By Keva Hoffmann Boardman —
This past March I was in Macedonia, Greece with my eldest daughter. No matter where we walked the ground was literally littered with history — bits of marble, colored tesserae from mosaics, tiny pieces of bronze and always, always pieces of pottery.
History was everywhere.
I remember going to elementary school at Seele in the 1960s. We had a playground, but often, we would end up playing in the vast green grassy area between the school buildings and the Fredericksburg Fields. It really did seem “vast” to us. Whether we were playing kickball or some other game, it was not unusual to find Native American points (we called everything an arrowhead) just lying on top of the ground.
History was everywhere.
Recently, retired policeman/Texas Ranger Ray Martinez brought in two metal objects. He had found them while parking cars for the Lion’s Club at Wurstfest. The objects were lying on the top of the ground, not together and not even at the same time. Their shape caught his attention. He donated them to the Sophienburg.
One object is a thin, squared-spike, 8.25 inch-long, that looks like a really big nail not a railroad spike. Hand-wrought and perfectly straight, I’d venture to guess it has never been used but simply dropped and forgotten.
Hand-forged by whom? Possibly by one of the African-American slaves William H. Meriwether brought with him from Virginia in 1847; it is likely at least one of them was a trained blacksmith. Meriwether’s slaves dug the millrace in Landa Park and built the first water-powered mill on the Comal River. The spike was found in the area of what had been the foreman’s house and the slave quarters.
Meriwether sold the property to Joseph Landa in 1859. Perhaps a blacksmith employed by Landa made the spike. Maybe it was dropped by workers constructing the Landa Industries buildings or the sheds along the railroad tracks installed to transport product to and from the Landa complex.
History is everywhere.
The other artifact is not made of iron. It is lead. Lead is a soft metal made from galena ore mixed with antimony or metallic arsenic. It melts at 375 F. The 10.75 inch-long and 3/8-inch-wide bar is stamped in block letters, “St. Louis Shot Tower Co.” It is not often an artifact gives you such a great clue and Ray Martinez had already done some internet research. I did more, and this ugly dark gray bar is way cooler than it looks.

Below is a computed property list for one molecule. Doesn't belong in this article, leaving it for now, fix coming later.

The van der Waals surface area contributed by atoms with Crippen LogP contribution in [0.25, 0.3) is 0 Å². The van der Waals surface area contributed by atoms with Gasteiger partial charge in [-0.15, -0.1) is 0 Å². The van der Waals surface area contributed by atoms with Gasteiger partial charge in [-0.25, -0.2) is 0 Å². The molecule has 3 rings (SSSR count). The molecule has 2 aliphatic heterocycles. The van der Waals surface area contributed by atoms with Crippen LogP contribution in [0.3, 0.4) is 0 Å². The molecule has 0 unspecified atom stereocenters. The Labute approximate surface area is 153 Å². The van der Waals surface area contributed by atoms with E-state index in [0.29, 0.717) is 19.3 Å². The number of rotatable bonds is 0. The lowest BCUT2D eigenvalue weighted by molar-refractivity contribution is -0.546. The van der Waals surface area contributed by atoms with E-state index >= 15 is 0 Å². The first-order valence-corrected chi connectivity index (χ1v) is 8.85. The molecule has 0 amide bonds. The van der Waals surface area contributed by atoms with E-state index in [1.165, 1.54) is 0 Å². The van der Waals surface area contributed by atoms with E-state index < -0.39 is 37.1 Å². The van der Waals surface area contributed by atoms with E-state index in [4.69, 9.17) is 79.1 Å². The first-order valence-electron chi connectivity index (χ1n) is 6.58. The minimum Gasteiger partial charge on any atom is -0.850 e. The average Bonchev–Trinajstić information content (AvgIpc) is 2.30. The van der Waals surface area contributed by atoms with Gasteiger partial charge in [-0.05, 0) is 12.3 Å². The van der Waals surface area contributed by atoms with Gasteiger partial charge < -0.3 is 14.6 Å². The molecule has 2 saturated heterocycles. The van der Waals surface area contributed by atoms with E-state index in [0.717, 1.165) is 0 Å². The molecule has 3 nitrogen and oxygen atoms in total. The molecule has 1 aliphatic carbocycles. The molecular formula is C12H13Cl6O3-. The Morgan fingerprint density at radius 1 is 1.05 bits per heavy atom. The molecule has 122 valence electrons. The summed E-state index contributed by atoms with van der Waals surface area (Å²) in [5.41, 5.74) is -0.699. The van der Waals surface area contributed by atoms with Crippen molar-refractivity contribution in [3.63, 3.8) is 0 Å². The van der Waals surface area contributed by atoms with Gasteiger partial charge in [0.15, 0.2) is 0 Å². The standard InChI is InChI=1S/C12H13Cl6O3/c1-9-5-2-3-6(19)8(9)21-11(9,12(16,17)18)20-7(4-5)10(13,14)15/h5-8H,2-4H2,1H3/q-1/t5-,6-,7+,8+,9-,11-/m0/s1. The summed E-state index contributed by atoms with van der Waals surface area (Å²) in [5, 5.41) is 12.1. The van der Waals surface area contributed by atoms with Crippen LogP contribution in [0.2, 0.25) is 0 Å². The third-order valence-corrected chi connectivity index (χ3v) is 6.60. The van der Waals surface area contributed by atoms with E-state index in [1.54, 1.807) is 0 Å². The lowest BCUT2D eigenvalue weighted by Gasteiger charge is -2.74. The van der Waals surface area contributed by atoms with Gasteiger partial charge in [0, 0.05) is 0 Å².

First, what is a shot tower? In 1782, Englishman William Watts discovered that if he dropped molten lead far enough through the air the surface tension of the lead would form it into a perfect sphere. That’s how raindrops are formed. Watts built a six-story tower and placed a water tank at the bottom. At the top he laid a copper sieve. When he poured molten lead through the sieve, its downward six-story flight was long enough to form the lead drops into spheres and to cool the lead enough for it to begin solidifying by the time it hit the water.
Why make little round lead balls? The balls being manufactured were “shot”. Making shot for rifles by hand was labor intensive, so if you need a lot, like for an army or to sell in stores, Watts new shot tower method was a huge technological breakthrough. Shot towers sprang up all over England and after Jefferson’s 1801 Embargo Act which halted imports, shot towers became popular in America as well.
The St. Louis Shot Tower Co. was opened in the 1830s and continued producing shot until the end of the 19th century. It also produced lead bars like the one Ray found. St. Louis Shot Co. reported that during a five-month period, they could produce 1,994,374 pounds of round shot and 426,400 pounds of lead bars.
What were the bars for? Although bags of shot were available in stores, many rural folk and hunters continued to hand-mold their own shot. The Sophienburg has many single and double shot molds used by early citizens. During the Civil War, both shot and bars were obtained and used by soldiers on both sides. If you think about it, with a bar, you could make yourself 20-24 shot balls while sitting around in camp before a battle. Wouldn’t it be easier to just carry a couple bars instead of a bunch of little balls? And what if the supply wagon didn’t make it? You could still have ammunition.
Why was the lead bar found in the parking lot field? Your guess is as good as mine. I know that during the 1850s the New Braunfels Schuetzenverein (Shooting Club) shot targets in fields near the water out at “The Point” (which is sort of where Comal Cemetery, the VFW and Cypress Bend Park are). In the 1860s, men in the Comal County Home Guard shot targets in fields near the Comal around Prince Solms Park. Spent shot was also found in the playground area of Carl Schurz Elementary School. The museum has a handful of shot from the schoolyard in a jar. The Lion’s parking lot would have been a perfect place for target practice as well.
Of course, none of my guesses may be right. Both metal artifacts could have been there because of floods.
I’m thinking that if we look, we might all stumble across really wonderful history in our own backyard. I find Native-American points and scrapers in mine. What might be in your backyard? Who lived in your house, and what is their story?
History really is everywhere.
Remember, please, that searching or (God forbid) digging on someone else’s property or city or state property is illegal without prior permission and authority. Don’t be an idiot. Be responsible and ethical.
Sources: Sophienburg Museum and Archives collections; https://stlouispatina.com; https://en.wikipedia.org/wiki/Shot_tower; https://www.uh.edu/engines/epi422.htm; https://www.minnesotatrap.com/history-in-the-makin/shot-towers-page; https://www.inventricity.com/local-heroes-william-watts.